While I understand that as biblical counselors we get nervous with words like “psychology,” “psychopathology,” and “psychotherapy,” every counseling model addresses these categories. Think of it like this:
- “Is my psychology model — my understanding of people (Creation) — biblical?”
- “Is my psychopathology model — my diagnosis of root causes/problems (Fall) — biblical?”
- “Is my psychotherapy model — my approach to caring and prescribing cures (Redemption/Sanctification) — biblical?”
I’m not suggesting that biblical counselors start using these terms or that we start calling what we do “psychotherapy.” I’m simply highlighting that every counselor, pastor, people-helper, and spiritual friend must examine these three ultimate life questions. In chapters 6 – 12 and 15 – 16, we’ll probe these questions scripturally by seeking to understand the nature of human nature as designed by God, marred by sin, and redeemed by grace. In chapters 6 – 7, we start with the age-old question every human being has always asked and that Mike is asking, “Who am I?” We’ll place that question into the context of God by asking it as, “Whose am I?” And we’ll place that question into the context of God’s grand narrative by asking, “In what story do I find myself?”
Pursuing God’s Target: The Image of God—God’s Design of the Soul
In developing a biblical understanding of people, we could begin at the Fall and highlight human depravity. Some biblical/Christian approaches to counseling seem to start here, which is understandable, given our desire to address the deep impact of sin. While we’ll thoroughly address sin in Gospel-Centered Counseling, we won’t start there. That would be like a medical student examining diseased cadavers before ever learning the basic anatomy of the healthy human body. We’ll begin at the beginning, where we’ll learn from the One who made us in his image as we examine the spiritual anatomy of the soul. In doing so, we’ll discover that life as we now find it is not the way it was supposed to be.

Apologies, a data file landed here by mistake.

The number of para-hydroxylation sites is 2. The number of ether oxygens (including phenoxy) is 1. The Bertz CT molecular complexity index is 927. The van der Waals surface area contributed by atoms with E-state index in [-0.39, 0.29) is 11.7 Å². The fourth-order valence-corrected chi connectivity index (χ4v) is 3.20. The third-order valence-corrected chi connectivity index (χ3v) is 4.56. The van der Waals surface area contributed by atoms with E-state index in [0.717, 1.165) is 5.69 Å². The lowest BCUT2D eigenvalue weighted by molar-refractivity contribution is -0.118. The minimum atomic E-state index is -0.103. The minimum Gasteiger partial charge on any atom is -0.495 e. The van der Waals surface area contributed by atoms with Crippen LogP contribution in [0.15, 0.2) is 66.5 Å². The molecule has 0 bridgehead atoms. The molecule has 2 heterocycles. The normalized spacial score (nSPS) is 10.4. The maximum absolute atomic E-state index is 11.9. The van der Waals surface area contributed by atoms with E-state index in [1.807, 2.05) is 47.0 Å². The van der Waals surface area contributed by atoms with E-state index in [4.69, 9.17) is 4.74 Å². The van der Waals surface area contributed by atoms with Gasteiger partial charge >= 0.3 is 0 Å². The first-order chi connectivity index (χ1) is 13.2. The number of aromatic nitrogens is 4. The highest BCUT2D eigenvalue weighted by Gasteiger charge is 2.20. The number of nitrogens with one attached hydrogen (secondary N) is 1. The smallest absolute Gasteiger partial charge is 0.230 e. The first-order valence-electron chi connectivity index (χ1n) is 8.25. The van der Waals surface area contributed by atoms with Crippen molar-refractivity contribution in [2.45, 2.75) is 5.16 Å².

In the film Grand Canyon, an attorney attempts to bypass a traffic jam. His route takes him along streets that are progressively darker and more deserted. His expensive car stalls on a secluded street patrolled by a local gang. The attorney manages to phone for a tow truck, but before it arrives, three young thugs surround his disabled car and threaten his life. Then, just in the nick of time, the tow truck driver arrives. Savvy enough to understand what is about to go down, the driver takes the leader of the group aside to introduce him to metaphysics.
“Man,” he says, “the world ain’t supposed to work like this. Maybe you don’t know that, but this ain’t the way it’s supposed to be. I’m supposed to be able to do my job without askin’ you if I can. And that dude is supposed to be able to wait with his car without you rippin’ him off. Everything’s supposed to be different than what it is here.”
The creation narrative teaches us how things were supposed to be — including how we were meant to live life with God and with each other. It teaches us God’s original design for the soul — the nature of human nature as bearers of God’s image — the imago Dei. It enables us to answer the questions,
“What is health? What does a healthy image bearer look like?”
By Robert W. Kellemen